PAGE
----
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Balancing the needs of older and younger workers

Posted on 01/07/2013 by Jamie Horton in Category Local authorities
The recently announced ONS stats highlighted that the number of people over 65 in employment is increasing significantly. This is largely due to a complex mix of high inflation and costs of living as well as record levels of low interest rates, coupled with a population that is living longer. This mix has created significant uncertainty for older workers and has resulted in a rise in the numbers putting off retirement or returning to work later in life.

This is particularly true in the public sector, and is evidenced by the recent Comensura Government Index which showed a year on year increase of 25.6% of over 65s* in temporary labour within the sector. According to the ONS stats, while the number of over 65s in employment has increased, permanent employment within the public sector is still declining, by as much as 22,000 in the first quarter of 2013.

Both the public and private sector’s most important asset remains its people. Without the right people, it’s unlikely that it can meet its objectives in an effective manner. Temporary labour is an increasingly important aspect of a good workforce planning strategy. Yet it is common for most workforce plans to focus almost entirely on permanent labour and make a token gesture to temporary labour usage – usually to state that numbers should decrease. This approach to workforce planning has to change with more thought given to how permanent and temporary workforces can work in tandem to deliver a highly flexible (where appropriate) and cost effective solution.

Temporary labour offers an immediate solution to a short term resourcing problem and it adds a high level of flexibility to an organisation’s workforce – taking away the necessity of hiring managers to financially commit to a permanent hire.  Temporary labour should also not be viewed as unskilled. Our Government Index has frequently reported the growing trend towards more temporary workers in professional grade roles. These highly skilled workers add in-depth, senior level expertise to an organisation as it often comprises older, highly experienced and expert people who have been there and done it.

As older workers remain in employment, another challenge will be the greater need for robust succession planning and training. With an increasing number of older workers staying in jobs there may potentially be less career progression opportunities for younger workers. This must not be allowed to happen and employers should not overlook what is happening in the here and now. Effort and resources should be focused on the bigger picture and it is essential that training and development opportunities should continue to be provided to younger, high potential employees.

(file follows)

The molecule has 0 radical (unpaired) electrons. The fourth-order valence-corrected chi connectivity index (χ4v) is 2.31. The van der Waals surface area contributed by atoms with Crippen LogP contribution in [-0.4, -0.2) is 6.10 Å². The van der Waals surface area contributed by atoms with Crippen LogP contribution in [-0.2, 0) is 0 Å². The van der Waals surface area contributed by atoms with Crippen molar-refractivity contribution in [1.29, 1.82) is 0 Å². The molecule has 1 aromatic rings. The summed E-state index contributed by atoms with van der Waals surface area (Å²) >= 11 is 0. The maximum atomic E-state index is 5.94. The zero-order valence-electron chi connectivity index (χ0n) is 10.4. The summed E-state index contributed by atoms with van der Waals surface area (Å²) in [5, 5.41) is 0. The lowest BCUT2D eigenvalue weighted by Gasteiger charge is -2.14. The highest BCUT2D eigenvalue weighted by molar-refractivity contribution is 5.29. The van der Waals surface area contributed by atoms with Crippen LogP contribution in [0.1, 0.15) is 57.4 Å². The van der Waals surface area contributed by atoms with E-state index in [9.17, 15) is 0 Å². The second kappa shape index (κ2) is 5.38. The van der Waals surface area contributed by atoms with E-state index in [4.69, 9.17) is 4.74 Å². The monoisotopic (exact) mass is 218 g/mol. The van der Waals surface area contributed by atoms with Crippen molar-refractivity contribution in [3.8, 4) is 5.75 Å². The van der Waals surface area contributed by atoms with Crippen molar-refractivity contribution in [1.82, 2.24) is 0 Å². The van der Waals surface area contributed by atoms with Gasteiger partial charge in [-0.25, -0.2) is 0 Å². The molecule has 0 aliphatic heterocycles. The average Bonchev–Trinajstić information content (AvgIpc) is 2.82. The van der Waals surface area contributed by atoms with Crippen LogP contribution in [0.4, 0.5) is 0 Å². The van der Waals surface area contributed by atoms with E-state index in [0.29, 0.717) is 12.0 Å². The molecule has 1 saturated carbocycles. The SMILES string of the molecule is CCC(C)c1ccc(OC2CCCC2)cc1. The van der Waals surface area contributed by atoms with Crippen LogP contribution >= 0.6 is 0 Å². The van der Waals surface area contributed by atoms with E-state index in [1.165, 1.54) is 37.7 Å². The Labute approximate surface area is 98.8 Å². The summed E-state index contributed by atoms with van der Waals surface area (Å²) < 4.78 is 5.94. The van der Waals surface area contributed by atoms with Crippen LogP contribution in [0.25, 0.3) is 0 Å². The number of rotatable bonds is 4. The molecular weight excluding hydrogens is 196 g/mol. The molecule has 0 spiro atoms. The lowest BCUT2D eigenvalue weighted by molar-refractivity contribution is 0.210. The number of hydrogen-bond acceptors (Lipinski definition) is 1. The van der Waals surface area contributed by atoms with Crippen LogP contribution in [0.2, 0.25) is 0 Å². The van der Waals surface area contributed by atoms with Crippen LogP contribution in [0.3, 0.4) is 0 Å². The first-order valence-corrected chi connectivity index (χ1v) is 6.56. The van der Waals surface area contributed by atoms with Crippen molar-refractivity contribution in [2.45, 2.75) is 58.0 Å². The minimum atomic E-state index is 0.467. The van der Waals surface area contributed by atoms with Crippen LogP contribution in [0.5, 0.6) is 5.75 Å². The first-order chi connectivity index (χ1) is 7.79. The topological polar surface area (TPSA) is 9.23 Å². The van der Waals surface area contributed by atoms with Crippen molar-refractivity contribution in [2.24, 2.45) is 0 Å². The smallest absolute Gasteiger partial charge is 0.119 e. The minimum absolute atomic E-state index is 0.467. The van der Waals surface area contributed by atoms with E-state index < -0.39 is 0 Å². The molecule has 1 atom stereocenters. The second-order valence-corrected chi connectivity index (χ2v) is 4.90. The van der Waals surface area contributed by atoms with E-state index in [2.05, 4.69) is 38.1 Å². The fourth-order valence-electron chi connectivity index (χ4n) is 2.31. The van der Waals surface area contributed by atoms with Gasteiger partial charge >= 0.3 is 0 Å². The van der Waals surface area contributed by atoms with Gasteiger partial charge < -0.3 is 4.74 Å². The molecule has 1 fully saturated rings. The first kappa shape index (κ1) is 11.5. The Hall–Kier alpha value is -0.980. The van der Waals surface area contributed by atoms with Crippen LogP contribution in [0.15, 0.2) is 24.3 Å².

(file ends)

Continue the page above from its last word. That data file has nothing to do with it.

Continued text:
But the ageing workforce also presents a number of opportunities. As already mentioned, the ability to access highly skilled and experienced workers can add real value but it can also play a fundamental role in skills transfer and mentoring of younger, perhaps less experienced colleagues. Investing in an ageing workforce is beneficial in many respects, not only for organisations and individuals, but also for the economy and society as a whole. It can help to maintain and promote the active participation of older people in the labour market and in society in general, limit the pressures on social care, health and pensions and improve an individual’s quality of life and wellbeing.

Predictions that the retirement age will be pushed to as much as 70, means the need to balance continued working with other interests and responsibilities will continue to be of concern for older workers. By providing employees with flexible retirement opportunities such as the ability to work reduced hours, introducing flexible working hours, or offering different roles, employers will make graduated retirement more attractive for the older employee and ensure they retain valuable knowledge and skills while lowering overall workforce costs.

So there are a number of challenges and opportunities with an ageing workforce.  However, what is clear is the need for a balanced, integrated and coherent HR and recruitment strategy, which will help develop overall capability and expertise. This will ensure effective use and management of older workers, securing the skills and experience it needs now. In addition, and if done correctly through comprehensive workforce and succession planning, it will provide a framework to plan and develop younger workers, helping them to progress and meet their medium to long-term skill requirements.​